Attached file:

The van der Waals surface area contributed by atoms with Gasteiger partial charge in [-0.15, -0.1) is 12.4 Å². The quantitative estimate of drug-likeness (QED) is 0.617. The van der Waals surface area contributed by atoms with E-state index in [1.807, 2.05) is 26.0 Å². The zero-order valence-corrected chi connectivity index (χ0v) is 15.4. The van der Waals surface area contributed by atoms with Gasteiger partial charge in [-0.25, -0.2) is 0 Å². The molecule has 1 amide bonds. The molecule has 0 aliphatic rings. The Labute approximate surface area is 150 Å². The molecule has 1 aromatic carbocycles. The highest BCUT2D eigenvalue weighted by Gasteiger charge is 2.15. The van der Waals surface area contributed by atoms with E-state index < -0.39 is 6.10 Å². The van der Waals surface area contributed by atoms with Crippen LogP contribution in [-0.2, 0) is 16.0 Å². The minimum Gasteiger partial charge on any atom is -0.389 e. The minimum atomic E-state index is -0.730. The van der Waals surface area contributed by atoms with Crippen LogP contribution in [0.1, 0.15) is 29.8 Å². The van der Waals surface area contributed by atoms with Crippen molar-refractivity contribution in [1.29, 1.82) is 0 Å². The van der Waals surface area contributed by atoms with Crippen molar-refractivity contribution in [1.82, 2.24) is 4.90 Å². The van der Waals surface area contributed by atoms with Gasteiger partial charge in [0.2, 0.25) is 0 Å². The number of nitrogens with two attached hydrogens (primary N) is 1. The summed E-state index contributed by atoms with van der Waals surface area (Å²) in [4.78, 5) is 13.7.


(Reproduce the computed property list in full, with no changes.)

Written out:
The van der Waals surface area contributed by atoms with Gasteiger partial charge in [-0.15, -0.1) is 12.4 Å². The quantitative estimate of drug-likeness (QED) is 0.617. The van der Waals surface area contributed by atoms with E-state index in [1.807, 2.05) is 26.0 Å². The zero-order valence-corrected chi connectivity index (χ0v) is 15.4. The van der Waals surface area contributed by atoms with Gasteiger partial charge in [-0.25, -0.2) is 0 Å². The molecule has 1 amide bonds. The molecule has 0 aliphatic rings. The Labute approximate surface area is 150 Å². The molecule has 1 aromatic carbocycles. The highest BCUT2D eigenvalue weighted by Gasteiger charge is 2.15. The van der Waals surface area contributed by atoms with E-state index < -0.39 is 6.10 Å². The van der Waals surface area contributed by atoms with Crippen LogP contribution in [-0.2, 0) is 16.0 Å². The minimum Gasteiger partial charge on any atom is -0.389 e. The minimum atomic E-state index is -0.730. The van der Waals surface area contributed by atoms with Crippen LogP contribution in [0.1, 0.15) is 29.8 Å². The van der Waals surface area contributed by atoms with Crippen molar-refractivity contribution in [1.29, 1.82) is 0 Å². The van der Waals surface area contributed by atoms with Crippen molar-refractivity contribution in [1.82, 2.24) is 4.90 Å². The van der Waals surface area contributed by atoms with Gasteiger partial charge in [0.2, 0.25) is 0 Å². The number of nitrogens with two attached hydrogens (primary N) is 1. The summed E-state index contributed by atoms with van der Waals surface area (Å²) in [4.78, 5) is 13.7.